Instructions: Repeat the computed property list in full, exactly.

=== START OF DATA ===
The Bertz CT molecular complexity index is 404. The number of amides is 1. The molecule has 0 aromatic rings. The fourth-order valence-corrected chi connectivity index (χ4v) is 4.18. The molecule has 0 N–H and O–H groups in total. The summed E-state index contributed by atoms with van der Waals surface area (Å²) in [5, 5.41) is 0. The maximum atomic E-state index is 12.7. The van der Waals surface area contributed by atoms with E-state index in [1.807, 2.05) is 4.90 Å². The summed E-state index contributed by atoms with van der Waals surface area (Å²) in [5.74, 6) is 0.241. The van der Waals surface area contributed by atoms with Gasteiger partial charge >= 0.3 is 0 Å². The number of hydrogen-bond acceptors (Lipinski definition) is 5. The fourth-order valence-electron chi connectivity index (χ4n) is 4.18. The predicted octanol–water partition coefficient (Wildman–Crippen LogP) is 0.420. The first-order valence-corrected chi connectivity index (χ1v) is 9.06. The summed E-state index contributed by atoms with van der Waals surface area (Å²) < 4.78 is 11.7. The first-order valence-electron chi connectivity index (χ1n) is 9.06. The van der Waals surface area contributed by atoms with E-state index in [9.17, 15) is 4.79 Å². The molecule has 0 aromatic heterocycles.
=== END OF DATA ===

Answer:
The Bertz CT molecular complexity index is 404. The number of amides is 1. The molecule has 0 aromatic rings. The fourth-order valence-corrected chi connectivity index (χ4v) is 4.18. The molecule has 0 N–H and O–H groups in total. The summed E-state index contributed by atoms with van der Waals surface area (Å²) in [5, 5.41) is 0. The maximum atomic E-state index is 12.7. The van der Waals surface area contributed by atoms with E-state index in [1.807, 2.05) is 4.90 Å². The summed E-state index contributed by atoms with van der Waals surface area (Å²) in [5.74, 6) is 0.241. The van der Waals surface area contributed by atoms with Gasteiger partial charge >= 0.3 is 0 Å². The number of hydrogen-bond acceptors (Lipinski definition) is 5. The fourth-order valence-electron chi connectivity index (χ4n) is 4.18. The predicted octanol–water partition coefficient (Wildman–Crippen LogP) is 0.420. The first-order valence-corrected chi connectivity index (χ1v) is 9.06. The summed E-state index contributed by atoms with van der Waals surface area (Å²) < 4.78 is 11.7. The first-order valence-electron chi connectivity index (χ1n) is 9.06. The van der Waals surface area contributed by atoms with E-state index in [9.17, 15) is 4.79 Å². The molecule has 0 aromatic heterocycles.